“Aside” turned out to be a large drawer in her cubicle. When she left to take another job, the drawer was opened. I have no idea who got stuck with everything Riti thought was hard, but someone did. I just remember the look of outrage on her supervisor’s face when she looked in the drawer. Riti had been putting things aside for years.

Saturday, June 15, 2013

Eight Feet in Half a Second

The staple pit was a temporary work area that had been set up for extra help workers (temporary, no benefits) and a handful of draftees from clerical (I was one). I called it the staple pit because the work done there mostly involved pulling staples out of old files to prep the files for scanning. The project went on for months. There were so many staples stuck in the carpet, it almost glittered.

One day, someone in the staple pit was talking about an article they had read about how toilets, when flushed, throw all sorts of nastiness into the air as far away as eight feet from the toilet. For several weeks after that, the ladies' restroom was a very dangerous place. Not because of what the toilets were flinging into the air, but because women from the staple pit were hurtling themselves out of the stalls after they flushed in an attempt to clear the eight-foot perimeter.

Friday, June 14, 2013

Even my Dog Loves Philz

A few weeks ago, I let my dog have my empty Philz cup after I’d finished my sweet and creamy decaf Sumatra. She’s generally less interested in beverages than solid food, but she can spot a milkshake at about nine yards.

The big draw for her is prepared food in/on paper -- bags, cups, boxes and plates. Because she knows there is a possibility she’ll be allowed to lick paper cups, boxes or plates. I don’t like letting her lick real plates because then I have to wash them ten times before they go in the dishwasher. Dog spit is damn near impervious to soap. I usually end up using Barkeeper’s Friend to get it off, which is really hard on some dishes, which is why her bowls are stainless steel.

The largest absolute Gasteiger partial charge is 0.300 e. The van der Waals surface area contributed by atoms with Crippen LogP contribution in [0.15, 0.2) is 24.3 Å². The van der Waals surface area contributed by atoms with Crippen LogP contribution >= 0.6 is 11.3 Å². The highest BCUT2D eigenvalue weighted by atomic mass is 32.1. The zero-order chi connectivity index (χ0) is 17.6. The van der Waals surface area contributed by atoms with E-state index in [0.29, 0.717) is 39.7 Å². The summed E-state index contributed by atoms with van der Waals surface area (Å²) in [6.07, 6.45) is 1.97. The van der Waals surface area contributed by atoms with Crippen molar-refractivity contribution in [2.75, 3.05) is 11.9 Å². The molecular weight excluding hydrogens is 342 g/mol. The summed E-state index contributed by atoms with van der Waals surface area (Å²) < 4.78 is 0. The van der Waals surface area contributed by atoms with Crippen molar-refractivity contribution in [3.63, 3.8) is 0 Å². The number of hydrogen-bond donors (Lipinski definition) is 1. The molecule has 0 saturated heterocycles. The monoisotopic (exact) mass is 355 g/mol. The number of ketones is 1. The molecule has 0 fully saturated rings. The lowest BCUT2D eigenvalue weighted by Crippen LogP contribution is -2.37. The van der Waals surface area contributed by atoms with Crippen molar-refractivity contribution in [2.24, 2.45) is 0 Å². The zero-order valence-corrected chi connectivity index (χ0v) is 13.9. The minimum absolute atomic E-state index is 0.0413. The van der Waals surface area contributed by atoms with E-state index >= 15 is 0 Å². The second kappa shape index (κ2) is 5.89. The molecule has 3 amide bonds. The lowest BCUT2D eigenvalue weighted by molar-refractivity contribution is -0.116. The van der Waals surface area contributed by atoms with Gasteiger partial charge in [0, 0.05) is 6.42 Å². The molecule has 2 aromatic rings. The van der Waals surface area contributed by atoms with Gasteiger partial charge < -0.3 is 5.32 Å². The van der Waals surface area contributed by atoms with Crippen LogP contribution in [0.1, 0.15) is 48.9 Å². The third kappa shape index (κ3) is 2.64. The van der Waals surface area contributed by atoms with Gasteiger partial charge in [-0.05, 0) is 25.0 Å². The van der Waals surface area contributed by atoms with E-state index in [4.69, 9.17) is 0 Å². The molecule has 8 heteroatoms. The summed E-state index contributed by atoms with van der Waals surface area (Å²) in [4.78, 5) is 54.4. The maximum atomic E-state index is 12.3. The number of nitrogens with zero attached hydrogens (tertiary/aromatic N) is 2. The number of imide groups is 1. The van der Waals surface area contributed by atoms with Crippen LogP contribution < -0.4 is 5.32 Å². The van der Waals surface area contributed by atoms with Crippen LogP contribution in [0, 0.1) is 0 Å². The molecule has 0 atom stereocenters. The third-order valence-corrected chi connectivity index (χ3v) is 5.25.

The dog is a respectful beggar. Meaning she’ll stare holes into your brain while you eat, but she keeps her physical distance and usually won’t make noise until everyone has pushed their plates away. At that point, you really have to clean up or let her have something or she’ll start making a noise that’s a cross between a worried sounding “hmmmm” and a low growl.

I didn’t think she’d be too excited about the Philz cup. With most drinks, she really just wants to double check that it’s not a milkshake and she’s done. Not so with Philz. She finished with my cup and then immediately turned her attention to my husband’s Mocha Tesora. Ever since then, I have noticed the air becoming a little bit humid on Saturday mornings while I am enjoying my cup of Philz. I look down, and there’s my very smart dog staring holes into my brain. For a cup of coffee. And she knows I almost never have milkshakes before 8 AM.

Maybe I should buy a cup of Peet’s decaf and offer her the emptied cup next to a recently quaffed Philz and find out if she’s just a very smart dog, or a freakin’ genius.

Wednesday, June 12, 2013

Virginia’s Water

Water from the water cooler was $.15/cup. I think coffee was $.35/cup. It was an honor system where you drop your money in a little pot and help yourself. If this was annoying, you could go to whoever managed the coffee or water “clubs” and pay for a month at a time. A whole month of water was $2, coffee was $5.

My job prior to this had been for an internet startup in Pasadena. Before that, I worked in the entertainment industry (TV production). In both industries, they pretty much hose you down with free food and coffee in the hopes that you will just forget to go home. So this nickels/dimes crap for water (water?!) and (frankly bad) coffee was pretty foreign to me. I figured paying monthly would at least allow me to pretend the coffee and water were free, the way God intended.